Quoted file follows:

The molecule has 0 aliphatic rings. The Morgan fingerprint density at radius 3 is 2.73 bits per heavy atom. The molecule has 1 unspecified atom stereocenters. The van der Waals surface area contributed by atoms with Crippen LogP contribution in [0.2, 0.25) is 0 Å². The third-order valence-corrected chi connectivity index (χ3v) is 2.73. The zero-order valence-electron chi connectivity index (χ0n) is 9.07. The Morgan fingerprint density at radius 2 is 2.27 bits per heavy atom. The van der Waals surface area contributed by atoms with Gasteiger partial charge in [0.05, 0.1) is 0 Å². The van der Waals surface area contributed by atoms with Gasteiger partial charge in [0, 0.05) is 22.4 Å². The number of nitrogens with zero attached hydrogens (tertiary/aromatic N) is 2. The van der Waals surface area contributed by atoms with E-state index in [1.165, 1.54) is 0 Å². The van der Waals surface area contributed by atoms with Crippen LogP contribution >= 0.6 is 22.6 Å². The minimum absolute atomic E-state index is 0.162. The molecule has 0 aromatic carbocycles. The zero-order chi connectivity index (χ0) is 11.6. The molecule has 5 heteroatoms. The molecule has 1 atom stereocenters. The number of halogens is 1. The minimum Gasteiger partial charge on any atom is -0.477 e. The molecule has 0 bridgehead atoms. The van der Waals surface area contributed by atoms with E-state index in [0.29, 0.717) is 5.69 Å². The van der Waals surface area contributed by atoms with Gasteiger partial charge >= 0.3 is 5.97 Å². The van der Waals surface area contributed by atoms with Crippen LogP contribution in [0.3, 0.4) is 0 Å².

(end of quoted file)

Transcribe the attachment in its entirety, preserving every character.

The molecule has 0 aliphatic rings. The Morgan fingerprint density at radius 3 is 2.73 bits per heavy atom. The molecule has 1 unspecified atom stereocenters. The van der Waals surface area contributed by atoms with Crippen LogP contribution in [0.2, 0.25) is 0 Å². The third-order valence-corrected chi connectivity index (χ3v) is 2.73. The zero-order valence-electron chi connectivity index (χ0n) is 9.07. The Morgan fingerprint density at radius 2 is 2.27 bits per heavy atom. The van der Waals surface area contributed by atoms with Gasteiger partial charge in [0.05, 0.1) is 0 Å². The van der Waals surface area contributed by atoms with Gasteiger partial charge in [0, 0.05) is 22.4 Å². The number of nitrogens with zero attached hydrogens (tertiary/aromatic N) is 2. The van der Waals surface area contributed by atoms with E-state index in [1.165, 1.54) is 0 Å². The van der Waals surface area contributed by atoms with Crippen LogP contribution >= 0.6 is 22.6 Å². The minimum absolute atomic E-state index is 0.162. The molecule has 0 aromatic carbocycles. The zero-order chi connectivity index (χ0) is 11.6. The molecule has 5 heteroatoms. The molecule has 1 atom stereocenters. The number of halogens is 1. The minimum Gasteiger partial charge on any atom is -0.477 e. The molecule has 0 bridgehead atoms. The van der Waals surface area contributed by atoms with E-state index in [0.29, 0.717) is 5.69 Å². The van der Waals surface area contributed by atoms with Gasteiger partial charge >= 0.3 is 5.97 Å². The van der Waals surface area contributed by atoms with Crippen LogP contribution in [0.3, 0.4) is 0 Å².